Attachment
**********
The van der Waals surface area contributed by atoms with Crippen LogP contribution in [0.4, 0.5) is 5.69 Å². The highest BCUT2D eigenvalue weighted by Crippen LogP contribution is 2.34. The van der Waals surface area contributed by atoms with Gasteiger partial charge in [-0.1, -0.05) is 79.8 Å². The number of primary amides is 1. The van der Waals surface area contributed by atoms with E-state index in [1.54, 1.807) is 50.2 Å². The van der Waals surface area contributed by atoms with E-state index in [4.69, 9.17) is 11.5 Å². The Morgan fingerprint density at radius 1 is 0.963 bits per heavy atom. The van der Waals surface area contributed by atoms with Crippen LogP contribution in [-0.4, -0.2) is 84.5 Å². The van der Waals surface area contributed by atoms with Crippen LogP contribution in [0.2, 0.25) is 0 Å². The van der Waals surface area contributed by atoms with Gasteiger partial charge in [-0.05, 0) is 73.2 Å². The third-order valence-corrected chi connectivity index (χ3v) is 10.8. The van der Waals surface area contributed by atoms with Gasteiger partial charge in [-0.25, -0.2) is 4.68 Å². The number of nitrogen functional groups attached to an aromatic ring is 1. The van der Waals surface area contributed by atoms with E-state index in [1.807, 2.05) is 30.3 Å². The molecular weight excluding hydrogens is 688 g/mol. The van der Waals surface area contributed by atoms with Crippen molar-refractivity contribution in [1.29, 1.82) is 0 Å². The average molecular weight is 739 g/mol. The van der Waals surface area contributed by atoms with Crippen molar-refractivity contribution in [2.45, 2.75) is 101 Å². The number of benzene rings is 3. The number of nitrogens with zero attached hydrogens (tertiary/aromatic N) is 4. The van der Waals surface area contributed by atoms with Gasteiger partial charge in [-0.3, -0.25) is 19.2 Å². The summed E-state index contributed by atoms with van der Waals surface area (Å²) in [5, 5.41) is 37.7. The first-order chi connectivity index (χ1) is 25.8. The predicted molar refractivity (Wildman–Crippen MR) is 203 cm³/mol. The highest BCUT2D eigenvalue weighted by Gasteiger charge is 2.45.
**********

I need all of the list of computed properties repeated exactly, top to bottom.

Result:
The van der Waals surface area contributed by atoms with Crippen LogP contribution in [0.4, 0.5) is 5.69 Å². The highest BCUT2D eigenvalue weighted by Crippen LogP contribution is 2.34. The van der Waals surface area contributed by atoms with Gasteiger partial charge in [-0.1, -0.05) is 79.8 Å². The number of primary amides is 1. The van der Waals surface area contributed by atoms with E-state index in [1.54, 1.807) is 50.2 Å². The van der Waals surface area contributed by atoms with E-state index in [4.69, 9.17) is 11.5 Å². The Morgan fingerprint density at radius 1 is 0.963 bits per heavy atom. The van der Waals surface area contributed by atoms with Crippen LogP contribution in [-0.4, -0.2) is 84.5 Å². The van der Waals surface area contributed by atoms with Crippen LogP contribution in [0.2, 0.25) is 0 Å². The van der Waals surface area contributed by atoms with Gasteiger partial charge in [-0.05, 0) is 73.2 Å². The third-order valence-corrected chi connectivity index (χ3v) is 10.8. The van der Waals surface area contributed by atoms with Gasteiger partial charge in [-0.25, -0.2) is 4.68 Å². The number of nitrogen functional groups attached to an aromatic ring is 1. The van der Waals surface area contributed by atoms with E-state index in [1.807, 2.05) is 30.3 Å². The molecular weight excluding hydrogens is 688 g/mol. The van der Waals surface area contributed by atoms with Crippen molar-refractivity contribution in [1.29, 1.82) is 0 Å². The average molecular weight is 739 g/mol. The van der Waals surface area contributed by atoms with Crippen molar-refractivity contribution in [2.45, 2.75) is 101 Å². The number of benzene rings is 3. The number of nitrogens with zero attached hydrogens (tertiary/aromatic N) is 4. The van der Waals surface area contributed by atoms with Gasteiger partial charge in [-0.3, -0.25) is 19.2 Å². The summed E-state index contributed by atoms with van der Waals surface area (Å²) in [5, 5.41) is 37.7. The first-order chi connectivity index (χ1) is 25.8. The predicted molar refractivity (Wildman–Crippen MR) is 203 cm³/mol. The highest BCUT2D eigenvalue weighted by Gasteiger charge is 2.45.